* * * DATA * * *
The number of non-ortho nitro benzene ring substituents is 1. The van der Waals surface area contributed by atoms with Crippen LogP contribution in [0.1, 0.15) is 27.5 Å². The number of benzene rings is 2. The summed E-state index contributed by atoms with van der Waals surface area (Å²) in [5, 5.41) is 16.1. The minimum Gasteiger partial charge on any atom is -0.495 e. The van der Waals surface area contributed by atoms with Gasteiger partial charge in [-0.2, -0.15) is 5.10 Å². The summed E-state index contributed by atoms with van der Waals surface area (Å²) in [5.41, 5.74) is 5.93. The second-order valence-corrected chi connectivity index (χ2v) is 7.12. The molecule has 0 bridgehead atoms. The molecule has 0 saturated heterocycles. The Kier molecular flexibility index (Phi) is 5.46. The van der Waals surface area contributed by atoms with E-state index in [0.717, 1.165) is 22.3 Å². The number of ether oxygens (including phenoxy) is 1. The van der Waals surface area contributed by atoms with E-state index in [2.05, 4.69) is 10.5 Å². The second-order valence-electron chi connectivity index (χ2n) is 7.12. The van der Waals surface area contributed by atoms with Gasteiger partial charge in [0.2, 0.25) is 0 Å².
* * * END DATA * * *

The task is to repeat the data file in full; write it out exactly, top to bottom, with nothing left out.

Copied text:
The number of non-ortho nitro benzene ring substituents is 1. The van der Waals surface area contributed by atoms with Crippen LogP contribution in [0.1, 0.15) is 27.5 Å². The number of benzene rings is 2. The summed E-state index contributed by atoms with van der Waals surface area (Å²) in [5, 5.41) is 16.1. The minimum Gasteiger partial charge on any atom is -0.495 e. The van der Waals surface area contributed by atoms with Gasteiger partial charge in [-0.2, -0.15) is 5.10 Å². The summed E-state index contributed by atoms with van der Waals surface area (Å²) in [5.41, 5.74) is 5.93. The second-order valence-corrected chi connectivity index (χ2v) is 7.12. The molecule has 0 bridgehead atoms. The molecule has 0 saturated heterocycles. The Kier molecular flexibility index (Phi) is 5.46. The van der Waals surface area contributed by atoms with E-state index in [0.717, 1.165) is 22.3 Å². The number of ether oxygens (including phenoxy) is 1. The van der Waals surface area contributed by atoms with E-state index in [2.05, 4.69) is 10.5 Å². The second-order valence-electron chi connectivity index (χ2n) is 7.12. The van der Waals surface area contributed by atoms with Gasteiger partial charge in [0.2, 0.25) is 0 Å².